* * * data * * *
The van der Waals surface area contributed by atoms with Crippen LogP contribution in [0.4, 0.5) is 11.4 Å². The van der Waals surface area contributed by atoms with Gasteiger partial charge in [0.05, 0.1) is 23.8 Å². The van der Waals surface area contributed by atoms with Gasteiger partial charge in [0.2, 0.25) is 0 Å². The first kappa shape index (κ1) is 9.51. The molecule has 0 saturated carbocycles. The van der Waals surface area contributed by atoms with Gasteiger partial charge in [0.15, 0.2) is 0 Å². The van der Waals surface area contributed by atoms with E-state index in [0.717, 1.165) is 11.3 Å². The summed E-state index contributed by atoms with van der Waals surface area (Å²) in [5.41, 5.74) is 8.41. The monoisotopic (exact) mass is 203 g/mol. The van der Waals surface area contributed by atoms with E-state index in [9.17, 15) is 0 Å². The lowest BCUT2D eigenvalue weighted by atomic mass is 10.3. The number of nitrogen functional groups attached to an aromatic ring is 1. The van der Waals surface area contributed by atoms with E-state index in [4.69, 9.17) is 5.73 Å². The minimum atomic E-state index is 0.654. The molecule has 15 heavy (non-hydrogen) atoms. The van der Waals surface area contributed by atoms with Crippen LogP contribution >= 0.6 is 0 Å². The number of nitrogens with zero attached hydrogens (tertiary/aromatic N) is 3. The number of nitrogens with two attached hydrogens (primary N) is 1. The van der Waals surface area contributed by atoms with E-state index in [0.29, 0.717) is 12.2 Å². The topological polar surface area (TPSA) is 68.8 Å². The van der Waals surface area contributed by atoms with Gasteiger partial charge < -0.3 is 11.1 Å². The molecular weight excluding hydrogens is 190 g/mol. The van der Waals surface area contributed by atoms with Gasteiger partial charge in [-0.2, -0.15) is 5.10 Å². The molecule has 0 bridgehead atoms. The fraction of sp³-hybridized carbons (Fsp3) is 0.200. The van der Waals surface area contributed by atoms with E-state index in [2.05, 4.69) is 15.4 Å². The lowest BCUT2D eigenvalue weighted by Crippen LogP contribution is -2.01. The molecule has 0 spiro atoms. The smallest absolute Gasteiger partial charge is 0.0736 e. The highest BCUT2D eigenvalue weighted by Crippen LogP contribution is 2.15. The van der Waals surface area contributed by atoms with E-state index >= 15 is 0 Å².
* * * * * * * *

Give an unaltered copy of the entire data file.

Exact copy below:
The van der Waals surface area contributed by atoms with Crippen LogP contribution in [0.4, 0.5) is 11.4 Å². The van der Waals surface area contributed by atoms with Gasteiger partial charge in [0.05, 0.1) is 23.8 Å². The van der Waals surface area contributed by atoms with Gasteiger partial charge in [0.2, 0.25) is 0 Å². The first kappa shape index (κ1) is 9.51. The molecule has 0 saturated carbocycles. The van der Waals surface area contributed by atoms with Gasteiger partial charge in [0.15, 0.2) is 0 Å². The van der Waals surface area contributed by atoms with E-state index in [0.717, 1.165) is 11.3 Å². The summed E-state index contributed by atoms with van der Waals surface area (Å²) in [5.41, 5.74) is 8.41. The monoisotopic (exact) mass is 203 g/mol. The van der Waals surface area contributed by atoms with E-state index in [9.17, 15) is 0 Å². The lowest BCUT2D eigenvalue weighted by atomic mass is 10.3. The number of nitrogen functional groups attached to an aromatic ring is 1. The van der Waals surface area contributed by atoms with E-state index in [4.69, 9.17) is 5.73 Å². The minimum atomic E-state index is 0.654. The molecule has 15 heavy (non-hydrogen) atoms. The van der Waals surface area contributed by atoms with Crippen LogP contribution >= 0.6 is 0 Å². The number of nitrogens with zero attached hydrogens (tertiary/aromatic N) is 3. The number of nitrogens with two attached hydrogens (primary N) is 1. The van der Waals surface area contributed by atoms with E-state index in [0.29, 0.717) is 12.2 Å². The topological polar surface area (TPSA) is 68.8 Å². The van der Waals surface area contributed by atoms with Gasteiger partial charge < -0.3 is 11.1 Å². The molecular weight excluding hydrogens is 190 g/mol. The van der Waals surface area contributed by atoms with Gasteiger partial charge in [-0.2, -0.15) is 5.10 Å². The molecule has 0 bridgehead atoms. The fraction of sp³-hybridized carbons (Fsp3) is 0.200. The van der Waals surface area contributed by atoms with E-state index in [2.05, 4.69) is 15.4 Å². The lowest BCUT2D eigenvalue weighted by Crippen LogP contribution is -2.01. The molecule has 0 spiro atoms. The smallest absolute Gasteiger partial charge is 0.0736 e. The highest BCUT2D eigenvalue weighted by Crippen LogP contribution is 2.15. The van der Waals surface area contributed by atoms with E-state index >= 15 is 0 Å².